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When I refreshed a page on the main site I suddenly logged out and when I logged in again I found out that my reputation is disappeared and I lost my access to my questions and I cannot edit them. Also there is no picture beside my posts and it seems somebody else posted them.

Question: What is wrong with my account? Is it a bug in system? How can I recover my data? Did anybody come across a same problem before? Can anyone help me how to deal with this situation?

Here are some links to some of my posts:

What is the definition of a large cardinal axiom?

Does Grothendieck have any pseudonymous paper?

Last Status of Feferman's Conjecture on Indefinite Value of Continuum

Ultraproduct of Forcing Extensions & Forcing Extension of Ultraproduct

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    $\begingroup$ It appears as if your account was somehow deleted. $\endgroup$ – Asaf Karagila May 10 '14 at 6:03
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    $\begingroup$ Find one of your old posts and link to it here, to get an idea of what happened it is important to see which user owns your posts now. And it is certainly possible to get back your old account, though you likely have to contact SE to do that. $\endgroup$ – Mad Scientist May 10 '14 at 6:58
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As I said in a comment, the details in this case are strictly between the poster and the moderators. This is not a matter for public discussion, and there is not a bug in the software in this situation.

The specific meta-relevancy and justification in keeping this thread open is simply to let readers who find themselves in a similar situation know that the thing to do is follow quid's advice, contacting the moderators directly if the site-moderation problem seems unclear. This should be done by writing moderators@mathoverflow.net (and not by contacting moderators individually).

Edit: In most situations, a user acting in good faith will be able to resolve disputes directly through communication with the site moderators, for example by providing them with information they ask for. In such communication (which is private, not public), reasons for suspension, deletion, etc. are made manifest. (There are actually many ways in which a user can abuse a site, so an exhaustive general list of all possible reasons for suspension/deletion is hard to give. A few are given here and here.)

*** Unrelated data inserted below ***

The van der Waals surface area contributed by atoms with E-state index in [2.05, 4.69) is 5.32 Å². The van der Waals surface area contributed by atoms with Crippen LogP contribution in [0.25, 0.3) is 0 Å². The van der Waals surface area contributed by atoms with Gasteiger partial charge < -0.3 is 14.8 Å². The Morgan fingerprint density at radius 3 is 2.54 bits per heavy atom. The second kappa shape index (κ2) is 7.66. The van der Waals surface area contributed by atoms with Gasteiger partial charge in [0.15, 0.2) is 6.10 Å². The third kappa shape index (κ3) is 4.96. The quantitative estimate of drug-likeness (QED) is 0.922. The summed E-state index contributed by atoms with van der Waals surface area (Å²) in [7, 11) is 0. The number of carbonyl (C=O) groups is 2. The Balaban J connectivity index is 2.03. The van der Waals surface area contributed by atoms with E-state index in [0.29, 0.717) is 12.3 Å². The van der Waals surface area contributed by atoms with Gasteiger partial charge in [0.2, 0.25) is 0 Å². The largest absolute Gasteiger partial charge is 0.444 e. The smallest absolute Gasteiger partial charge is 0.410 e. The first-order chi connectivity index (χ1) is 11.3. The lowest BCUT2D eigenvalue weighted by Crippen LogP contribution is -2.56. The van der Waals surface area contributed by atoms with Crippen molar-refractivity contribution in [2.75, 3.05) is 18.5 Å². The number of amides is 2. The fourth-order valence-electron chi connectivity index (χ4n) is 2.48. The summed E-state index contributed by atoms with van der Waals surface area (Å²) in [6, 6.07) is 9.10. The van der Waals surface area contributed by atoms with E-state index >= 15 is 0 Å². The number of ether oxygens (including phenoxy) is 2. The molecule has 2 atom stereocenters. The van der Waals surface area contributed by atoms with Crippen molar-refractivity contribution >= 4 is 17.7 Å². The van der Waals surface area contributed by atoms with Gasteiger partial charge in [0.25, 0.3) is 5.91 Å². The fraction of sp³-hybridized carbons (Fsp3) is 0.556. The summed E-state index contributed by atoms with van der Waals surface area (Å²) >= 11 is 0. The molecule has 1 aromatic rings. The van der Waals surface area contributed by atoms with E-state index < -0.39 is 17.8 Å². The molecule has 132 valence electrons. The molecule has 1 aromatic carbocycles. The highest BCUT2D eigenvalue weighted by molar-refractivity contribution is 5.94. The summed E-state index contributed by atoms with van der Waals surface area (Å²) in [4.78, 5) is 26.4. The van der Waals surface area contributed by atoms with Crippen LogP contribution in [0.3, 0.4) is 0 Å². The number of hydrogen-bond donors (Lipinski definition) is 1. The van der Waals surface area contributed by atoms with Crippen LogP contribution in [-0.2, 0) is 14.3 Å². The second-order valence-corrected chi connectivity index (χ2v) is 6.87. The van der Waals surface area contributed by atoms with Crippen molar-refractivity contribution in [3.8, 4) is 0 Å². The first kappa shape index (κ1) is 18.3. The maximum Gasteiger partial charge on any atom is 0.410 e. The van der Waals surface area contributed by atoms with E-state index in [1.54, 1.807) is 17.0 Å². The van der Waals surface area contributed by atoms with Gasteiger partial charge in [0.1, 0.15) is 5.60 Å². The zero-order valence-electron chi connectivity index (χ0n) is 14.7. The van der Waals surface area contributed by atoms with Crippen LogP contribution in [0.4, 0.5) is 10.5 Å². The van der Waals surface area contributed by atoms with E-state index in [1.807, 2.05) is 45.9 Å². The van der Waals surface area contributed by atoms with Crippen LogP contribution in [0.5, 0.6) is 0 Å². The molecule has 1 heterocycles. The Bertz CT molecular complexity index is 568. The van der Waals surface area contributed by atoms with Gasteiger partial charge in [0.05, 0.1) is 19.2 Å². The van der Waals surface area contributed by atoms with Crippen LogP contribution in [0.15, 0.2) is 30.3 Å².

In more extreme situations, where a user does not understand reasons given or for some reason cannot work towards resolution but still feels the site-moderation team has acted in error, he or she can contact the Stack Exchange Community Management Team.

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  • $\begingroup$ I repeat that suspensions or deletions of individual accounts are not up for public discussion or debate, so I am somewhat doubtful about the merits of a suspension tag. (See the edit to my answer.) If any of my fellow moderators disagrees and feels there should be a suspension tag, then I expect he will chime in. $\endgroup$ – Todd Trimble May 10 '14 at 14:13
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I actually want to disagree with Todd here.

I definitely agree that the first point of contact should be moderators@mathoverflow.net. We're friendly and helpful and want to resolve problems that generated suspensions or deletions, privately and constructively. (Of course, I would say that, wouldn't I? In any case, it's the truth.)

But what should happen when you can't resolve your difficulties with the moderators?

The best answer is probably that you should make the best of the situation, and leave MathOverflow for other online mathematical communities. But what if you want to appeal?